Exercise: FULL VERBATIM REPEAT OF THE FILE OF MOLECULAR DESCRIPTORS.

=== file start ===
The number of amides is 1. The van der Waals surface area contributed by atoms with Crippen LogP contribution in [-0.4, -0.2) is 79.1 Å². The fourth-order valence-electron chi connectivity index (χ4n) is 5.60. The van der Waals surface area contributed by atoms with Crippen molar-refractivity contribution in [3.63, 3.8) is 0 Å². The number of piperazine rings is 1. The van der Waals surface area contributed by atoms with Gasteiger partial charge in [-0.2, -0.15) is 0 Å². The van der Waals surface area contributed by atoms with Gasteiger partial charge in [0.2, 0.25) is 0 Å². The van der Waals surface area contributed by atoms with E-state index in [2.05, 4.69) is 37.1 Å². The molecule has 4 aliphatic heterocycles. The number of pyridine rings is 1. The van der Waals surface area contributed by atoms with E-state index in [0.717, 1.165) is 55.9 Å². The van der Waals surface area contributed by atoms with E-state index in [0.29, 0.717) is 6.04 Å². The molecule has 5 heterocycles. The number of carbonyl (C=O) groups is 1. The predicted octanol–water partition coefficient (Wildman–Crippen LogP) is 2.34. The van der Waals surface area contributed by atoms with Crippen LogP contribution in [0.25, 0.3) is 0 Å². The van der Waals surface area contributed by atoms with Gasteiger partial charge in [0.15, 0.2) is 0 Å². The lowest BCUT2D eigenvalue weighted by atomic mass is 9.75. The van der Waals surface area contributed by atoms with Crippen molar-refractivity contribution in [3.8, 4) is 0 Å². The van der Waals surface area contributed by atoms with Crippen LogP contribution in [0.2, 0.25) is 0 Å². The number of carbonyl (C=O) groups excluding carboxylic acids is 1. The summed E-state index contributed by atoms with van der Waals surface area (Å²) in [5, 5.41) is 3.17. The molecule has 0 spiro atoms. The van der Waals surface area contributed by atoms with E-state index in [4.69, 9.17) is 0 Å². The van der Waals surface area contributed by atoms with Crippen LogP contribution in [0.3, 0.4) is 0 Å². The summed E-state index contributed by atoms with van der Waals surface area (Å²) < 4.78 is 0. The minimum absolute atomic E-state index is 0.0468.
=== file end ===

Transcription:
The number of amides is 1. The van der Waals surface area contributed by atoms with Crippen LogP contribution in [-0.4, -0.2) is 79.1 Å². The fourth-order valence-electron chi connectivity index (χ4n) is 5.60. The van der Waals surface area contributed by atoms with Crippen molar-refractivity contribution in [3.63, 3.8) is 0 Å². The number of piperazine rings is 1. The van der Waals surface area contributed by atoms with Gasteiger partial charge in [-0.2, -0.15) is 0 Å². The van der Waals surface area contributed by atoms with Gasteiger partial charge in [0.2, 0.25) is 0 Å². The van der Waals surface area contributed by atoms with E-state index in [2.05, 4.69) is 37.1 Å². The molecule has 4 aliphatic heterocycles. The number of pyridine rings is 1. The van der Waals surface area contributed by atoms with E-state index in [0.717, 1.165) is 55.9 Å². The van der Waals surface area contributed by atoms with E-state index in [0.29, 0.717) is 6.04 Å². The molecule has 5 heterocycles. The number of carbonyl (C=O) groups is 1. The predicted octanol–water partition coefficient (Wildman–Crippen LogP) is 2.34. The van der Waals surface area contributed by atoms with Crippen LogP contribution in [0.25, 0.3) is 0 Å². The van der Waals surface area contributed by atoms with Gasteiger partial charge in [0.15, 0.2) is 0 Å². The lowest BCUT2D eigenvalue weighted by atomic mass is 9.75. The van der Waals surface area contributed by atoms with Crippen molar-refractivity contribution in [3.8, 4) is 0 Å². The van der Waals surface area contributed by atoms with Crippen LogP contribution in [0.2, 0.25) is 0 Å². The number of carbonyl (C=O) groups excluding carboxylic acids is 1. The summed E-state index contributed by atoms with van der Waals surface area (Å²) in [5, 5.41) is 3.17. The molecule has 0 spiro atoms. The van der Waals surface area contributed by atoms with E-state index in [4.69, 9.17) is 0 Å². The van der Waals surface area contributed by atoms with Crippen LogP contribution in [0.3, 0.4) is 0 Å². The summed E-state index contributed by atoms with van der Waals surface area (Å²) < 4.78 is 0. The minimum absolute atomic E-state index is 0.0468.